We pass from the anthropological category of the natural law to the juridical and political category of the organization of the city. The norm of natural justice is the inherent standard of the right interaction among members of society. It is the rule and immanent measure of interpersonal and social human relations. This norm is not arbitrary: the requirements of justice, which flow from the natural law, are prior to the formulation and enactment of the norm.

It is not the norm which determines what is just. Nor is politics arbitrary: the norms of justice do not result only from a contract established among men, but arise first from the very nature of the human being. The norm of natural justice anchors human law in the natural law.

It is the horizon from which the human legislator must take his bearings when he issues rules in his mission to serve the common good. By contrast, when the norm of natural justice is denied, it is the mere will of the legislator that is the basis of law. Then, the legislator is no longer the interpreter of what is just and good, but has arrogated to himself the prerogative of being the ultimate criterion of what is just. The norm of natural justice is never a standard that is fixed once and for all. It results from an appreciation of the changing situations in which people live.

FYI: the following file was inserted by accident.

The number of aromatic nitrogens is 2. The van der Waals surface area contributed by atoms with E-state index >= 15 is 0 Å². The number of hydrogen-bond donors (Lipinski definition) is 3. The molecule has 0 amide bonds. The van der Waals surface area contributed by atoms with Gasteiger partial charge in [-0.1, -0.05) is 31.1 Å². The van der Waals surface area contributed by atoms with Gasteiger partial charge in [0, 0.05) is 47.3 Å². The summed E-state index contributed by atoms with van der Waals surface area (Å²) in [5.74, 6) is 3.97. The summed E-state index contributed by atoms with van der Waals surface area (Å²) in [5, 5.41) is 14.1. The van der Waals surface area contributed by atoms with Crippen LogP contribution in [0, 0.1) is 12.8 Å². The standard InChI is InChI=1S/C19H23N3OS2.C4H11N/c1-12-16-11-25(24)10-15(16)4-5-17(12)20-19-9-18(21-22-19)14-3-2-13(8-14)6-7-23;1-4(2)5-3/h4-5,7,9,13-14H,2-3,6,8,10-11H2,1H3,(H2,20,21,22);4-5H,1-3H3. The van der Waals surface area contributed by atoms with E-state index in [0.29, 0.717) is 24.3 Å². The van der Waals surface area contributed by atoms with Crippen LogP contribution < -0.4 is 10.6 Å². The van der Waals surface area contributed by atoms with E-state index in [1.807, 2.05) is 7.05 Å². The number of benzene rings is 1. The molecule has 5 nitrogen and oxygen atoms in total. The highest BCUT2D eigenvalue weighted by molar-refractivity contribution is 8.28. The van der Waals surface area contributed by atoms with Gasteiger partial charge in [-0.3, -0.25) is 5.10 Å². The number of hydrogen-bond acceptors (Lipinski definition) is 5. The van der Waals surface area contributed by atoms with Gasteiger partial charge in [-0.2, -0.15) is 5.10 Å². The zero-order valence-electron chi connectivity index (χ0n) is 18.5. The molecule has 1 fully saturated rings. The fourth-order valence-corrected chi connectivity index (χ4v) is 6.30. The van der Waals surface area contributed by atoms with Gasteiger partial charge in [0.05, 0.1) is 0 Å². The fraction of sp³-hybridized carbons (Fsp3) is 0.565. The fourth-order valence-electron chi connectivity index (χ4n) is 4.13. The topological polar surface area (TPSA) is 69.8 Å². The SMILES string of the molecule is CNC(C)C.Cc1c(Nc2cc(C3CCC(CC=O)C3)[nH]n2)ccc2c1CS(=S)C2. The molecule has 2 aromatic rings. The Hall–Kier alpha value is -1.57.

It articulates the judgment of practical reason in its estimation of what is just. Such a norm, as the juridical expression of the natural law in the political order, thus appears as the measure of the just relations among the members of the community. The norm of natural justice and positive law Positive law must strive to carry out the norm of natural justice. It does this either by way of conclusions natural justice forbids homicide, positive law prohibits abortion , or by way of determination natural justice prescribes that the guilty be punished, positive penal law determines the punishments to be applied in each category of crime Inasmuch as they truly derive from the norm of natural justice and therefore from the eternal law, positive human laws are binding in conscience.

In the opposite case, they are not binding. Positive laws can and even must change to remain faithful to their purpose. In fact, on the one hand, human reason makes progress little by little, becoming more aware of what is most suitable to the good of the community, and on the other hand, the historical conditions of the life of societies change for better or for worse and the laws must adapt to this Thus the legislator must determine what is just in concrete historical situations The norms of natural justice are thus the measures of human relationships prior to the will of the legislator.